Summary judgment avoids unnecessary trials in cases with no genuinely disputed material facts. See N.W. Motorcycle Ass'n v. U.S. Dep't of Agric., 18 F.3d 1468, 1471 (9th Cir. 1994). At issue is "whether the evidence presents a sufficient disagreement to require submission to a jury or whether it is so one-sided that one party must prevail as a matter of law." Anderson v. Liberty Lobby, Inc., 477 U.S. 242, 251-52 (1986). Thus, Rule 56 serves to screen the latter cases from those which actually require resolution of genuine disputes over material facts; e.g., issues that can only be determined through presentation of testimony at trial such as the credibility of conflicting testimony over facts that make a difference in the outcome. Celotex, 477 U.S. at 323.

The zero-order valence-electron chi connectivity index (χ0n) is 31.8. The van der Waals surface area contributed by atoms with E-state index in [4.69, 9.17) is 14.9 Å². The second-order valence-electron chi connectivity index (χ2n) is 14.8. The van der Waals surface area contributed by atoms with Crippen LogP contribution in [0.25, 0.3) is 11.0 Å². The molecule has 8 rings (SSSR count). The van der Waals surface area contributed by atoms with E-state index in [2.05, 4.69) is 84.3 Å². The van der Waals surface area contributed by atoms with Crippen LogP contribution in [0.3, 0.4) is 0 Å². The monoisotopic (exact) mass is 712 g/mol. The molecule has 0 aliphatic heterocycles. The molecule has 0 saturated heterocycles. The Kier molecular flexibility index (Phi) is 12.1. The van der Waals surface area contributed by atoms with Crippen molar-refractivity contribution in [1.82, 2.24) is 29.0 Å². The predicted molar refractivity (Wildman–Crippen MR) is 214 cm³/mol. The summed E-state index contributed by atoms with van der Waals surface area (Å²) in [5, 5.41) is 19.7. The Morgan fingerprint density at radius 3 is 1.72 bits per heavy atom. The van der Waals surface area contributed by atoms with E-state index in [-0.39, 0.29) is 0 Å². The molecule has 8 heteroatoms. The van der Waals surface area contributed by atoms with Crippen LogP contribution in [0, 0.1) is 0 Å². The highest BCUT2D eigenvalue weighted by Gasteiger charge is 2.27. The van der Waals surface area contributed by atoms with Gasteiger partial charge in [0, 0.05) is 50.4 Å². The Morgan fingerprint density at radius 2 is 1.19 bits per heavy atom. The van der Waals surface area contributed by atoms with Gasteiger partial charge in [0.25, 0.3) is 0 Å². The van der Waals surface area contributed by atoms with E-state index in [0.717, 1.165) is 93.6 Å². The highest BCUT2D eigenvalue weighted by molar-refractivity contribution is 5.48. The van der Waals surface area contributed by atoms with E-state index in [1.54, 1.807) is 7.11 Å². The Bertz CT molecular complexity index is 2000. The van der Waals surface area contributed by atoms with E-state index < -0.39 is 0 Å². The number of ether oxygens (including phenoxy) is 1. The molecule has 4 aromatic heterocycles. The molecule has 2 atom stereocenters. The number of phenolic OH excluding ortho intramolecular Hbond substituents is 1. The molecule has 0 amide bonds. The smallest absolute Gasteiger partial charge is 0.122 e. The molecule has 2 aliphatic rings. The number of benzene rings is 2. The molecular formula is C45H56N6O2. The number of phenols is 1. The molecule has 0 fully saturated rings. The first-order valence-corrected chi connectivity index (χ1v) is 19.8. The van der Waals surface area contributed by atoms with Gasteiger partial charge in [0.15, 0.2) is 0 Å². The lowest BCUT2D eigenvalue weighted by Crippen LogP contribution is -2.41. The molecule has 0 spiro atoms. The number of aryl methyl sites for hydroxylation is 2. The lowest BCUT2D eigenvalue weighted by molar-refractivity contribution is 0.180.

Focus on where the burden of proof lies as to the issue in question is crucial to summary judgment procedures. "[W]here the nonmoving party will bear the burden of proof at trial on a dispositive issue, a summary judgment motion may properly be made in reliance solely on the 'pleadings, depositions, answers to interrogatories, and admissions on file.'" Id. Indeed, summary judgment should be entered, after adequate time for discovery and upon motion, against a party who fails to make a showing sufficient to establish the existence of an element essential to that party's case, and on which that party will bear the burden of proof at trial. See id. at 322. In such a circumstance, summary judgment should be granted, "so long as whatever is before the district court demonstrates that the standard for entry of summary judgment, as set forth in Rule 56(c), is satisfied." Id. at 323.